The Strength of Fate by Euripides

from “Alcestis”

In heaven-high musings and many,
Far-seeking and deep debate,
Of strong things find I not any
That is as the strength of Fate.
Help nor healing is told
In soothsayings uttered of old,
In the Thracian runes, the verses
Engraven of Orpheus’ pen;
No balm of virtue to save
Apollo aforetime gave,
Who stayeth with tender mercies
The plagues of the children of men.

She hath not her habitation
In temples that hands have wrought;
Him that bringeth oblation,
Behold, she heedeth him naught.
Be thou not wroth with us more,
O mistress, than heretofore;
For what God willeth soever,
That thou bringest to be;
Thou breakest in sunder the brand
Far forged in the Iron Land;
Thine heart is cruel, and never
Came pity anigh unto thee.

Thee, too, O King, hath she taken
And bound in her tenfold chain;
Yet faint not, neither complain:
The dead thou wilt no awaken
For all thy weeping again.
They perish, whom gods begot;
The night releaseth them not.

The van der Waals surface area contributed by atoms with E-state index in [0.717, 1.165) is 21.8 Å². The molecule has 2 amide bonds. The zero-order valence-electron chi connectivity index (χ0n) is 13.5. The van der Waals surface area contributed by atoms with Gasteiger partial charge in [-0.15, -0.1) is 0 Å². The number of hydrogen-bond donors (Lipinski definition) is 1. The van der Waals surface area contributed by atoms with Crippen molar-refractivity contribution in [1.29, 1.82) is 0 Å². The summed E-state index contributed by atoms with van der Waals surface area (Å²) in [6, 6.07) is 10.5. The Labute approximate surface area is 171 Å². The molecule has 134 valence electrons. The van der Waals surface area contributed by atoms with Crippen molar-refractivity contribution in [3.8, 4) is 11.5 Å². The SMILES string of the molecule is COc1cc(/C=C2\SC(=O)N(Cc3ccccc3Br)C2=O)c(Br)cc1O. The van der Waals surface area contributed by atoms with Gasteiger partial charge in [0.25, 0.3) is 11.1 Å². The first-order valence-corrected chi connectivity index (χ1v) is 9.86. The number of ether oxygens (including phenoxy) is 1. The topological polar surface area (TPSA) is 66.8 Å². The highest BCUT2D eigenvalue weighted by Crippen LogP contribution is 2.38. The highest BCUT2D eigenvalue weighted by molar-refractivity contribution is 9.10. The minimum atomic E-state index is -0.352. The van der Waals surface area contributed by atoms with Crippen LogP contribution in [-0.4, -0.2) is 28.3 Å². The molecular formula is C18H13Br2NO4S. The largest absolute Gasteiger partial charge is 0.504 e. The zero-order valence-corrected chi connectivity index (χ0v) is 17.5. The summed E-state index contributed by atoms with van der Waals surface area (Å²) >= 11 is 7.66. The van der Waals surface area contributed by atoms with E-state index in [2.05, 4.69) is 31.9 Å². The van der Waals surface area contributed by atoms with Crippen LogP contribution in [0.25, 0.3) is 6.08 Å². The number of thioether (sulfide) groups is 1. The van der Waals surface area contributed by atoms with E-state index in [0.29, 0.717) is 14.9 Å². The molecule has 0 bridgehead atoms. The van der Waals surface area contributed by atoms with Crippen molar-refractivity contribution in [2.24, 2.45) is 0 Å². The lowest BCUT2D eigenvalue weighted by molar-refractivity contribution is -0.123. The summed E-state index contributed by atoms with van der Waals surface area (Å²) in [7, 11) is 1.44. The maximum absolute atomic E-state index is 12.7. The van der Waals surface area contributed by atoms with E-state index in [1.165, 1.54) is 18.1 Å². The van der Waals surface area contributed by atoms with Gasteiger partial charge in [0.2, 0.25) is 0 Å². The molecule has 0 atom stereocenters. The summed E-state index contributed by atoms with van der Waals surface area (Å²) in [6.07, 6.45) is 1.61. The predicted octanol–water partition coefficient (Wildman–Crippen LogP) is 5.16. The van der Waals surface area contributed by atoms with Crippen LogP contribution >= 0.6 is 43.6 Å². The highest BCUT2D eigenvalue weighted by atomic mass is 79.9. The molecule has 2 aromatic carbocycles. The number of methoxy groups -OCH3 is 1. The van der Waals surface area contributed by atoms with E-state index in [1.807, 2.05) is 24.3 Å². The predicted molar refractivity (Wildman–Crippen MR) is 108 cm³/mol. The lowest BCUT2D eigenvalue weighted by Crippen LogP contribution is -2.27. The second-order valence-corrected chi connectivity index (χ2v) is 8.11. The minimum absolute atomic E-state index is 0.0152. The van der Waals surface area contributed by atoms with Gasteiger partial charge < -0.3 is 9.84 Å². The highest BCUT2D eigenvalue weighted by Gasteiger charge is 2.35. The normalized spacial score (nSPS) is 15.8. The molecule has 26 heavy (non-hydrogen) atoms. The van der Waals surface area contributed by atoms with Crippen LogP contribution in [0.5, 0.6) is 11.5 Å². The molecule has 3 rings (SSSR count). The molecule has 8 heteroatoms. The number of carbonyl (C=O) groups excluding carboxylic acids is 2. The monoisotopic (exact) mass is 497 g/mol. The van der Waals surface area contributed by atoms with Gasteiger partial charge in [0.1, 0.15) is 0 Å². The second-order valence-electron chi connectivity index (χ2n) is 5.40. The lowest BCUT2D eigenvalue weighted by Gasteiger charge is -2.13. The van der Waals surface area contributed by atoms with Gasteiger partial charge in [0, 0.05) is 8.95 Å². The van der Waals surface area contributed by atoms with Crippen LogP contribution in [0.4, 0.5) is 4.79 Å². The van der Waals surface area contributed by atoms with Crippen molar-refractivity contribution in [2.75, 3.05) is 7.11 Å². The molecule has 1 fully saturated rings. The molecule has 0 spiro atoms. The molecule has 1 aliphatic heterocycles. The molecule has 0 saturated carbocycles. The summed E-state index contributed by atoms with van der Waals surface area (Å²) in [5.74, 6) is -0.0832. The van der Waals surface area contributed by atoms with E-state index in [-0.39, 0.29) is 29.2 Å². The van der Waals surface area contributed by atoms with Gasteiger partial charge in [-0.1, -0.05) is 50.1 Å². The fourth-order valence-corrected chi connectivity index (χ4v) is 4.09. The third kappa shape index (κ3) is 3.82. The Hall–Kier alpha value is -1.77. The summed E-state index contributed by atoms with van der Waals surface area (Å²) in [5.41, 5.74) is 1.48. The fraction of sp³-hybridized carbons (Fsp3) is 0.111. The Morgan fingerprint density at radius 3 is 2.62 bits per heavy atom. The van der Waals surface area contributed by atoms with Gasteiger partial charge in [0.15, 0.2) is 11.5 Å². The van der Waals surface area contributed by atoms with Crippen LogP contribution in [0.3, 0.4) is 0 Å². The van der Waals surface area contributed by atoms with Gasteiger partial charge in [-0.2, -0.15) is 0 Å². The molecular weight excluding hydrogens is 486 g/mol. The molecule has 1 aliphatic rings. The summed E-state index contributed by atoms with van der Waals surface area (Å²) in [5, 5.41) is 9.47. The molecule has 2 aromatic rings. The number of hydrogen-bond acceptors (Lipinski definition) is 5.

Beloved was she that died
And dear shall ever abide,
For this was the queen among women,
Admetus, that lay by thy side.

Not as the multitude lowly
Asleep in their sepulchres,
Not as their grave be hers,
But like as the gods held holy,
The worship of wayfarers.
Yea, all that travel the way
Far off shall see it and say,
Lo, erst for her lord she died,
To-day she sitteth enskied;
Hail, lady, be gracious to usward;
That always her honor abide.

c. 480–406 BC

Translated by A.E. Housman

The Alcestis of Euripides (The Pennsylvania State University)

About Russell Boyle

Russell Boyle is a mathematics teacher, writer, and poet. His poetry anthologies are titled The Beginning, Footprints and Loneliness. Russell is the author of the Year 7 to 8 Mathematics Short-Answer Tasks, the Year 7 to 10 Mathematics Multiple-Choice Tasks, the Year 9 to 10 Extended-Response Tasks, the solutions to the Year 12 VCAA Mathematics Exams and the Web-Programming For Beginners series of courses. Sample poems and questions may be downloaded from
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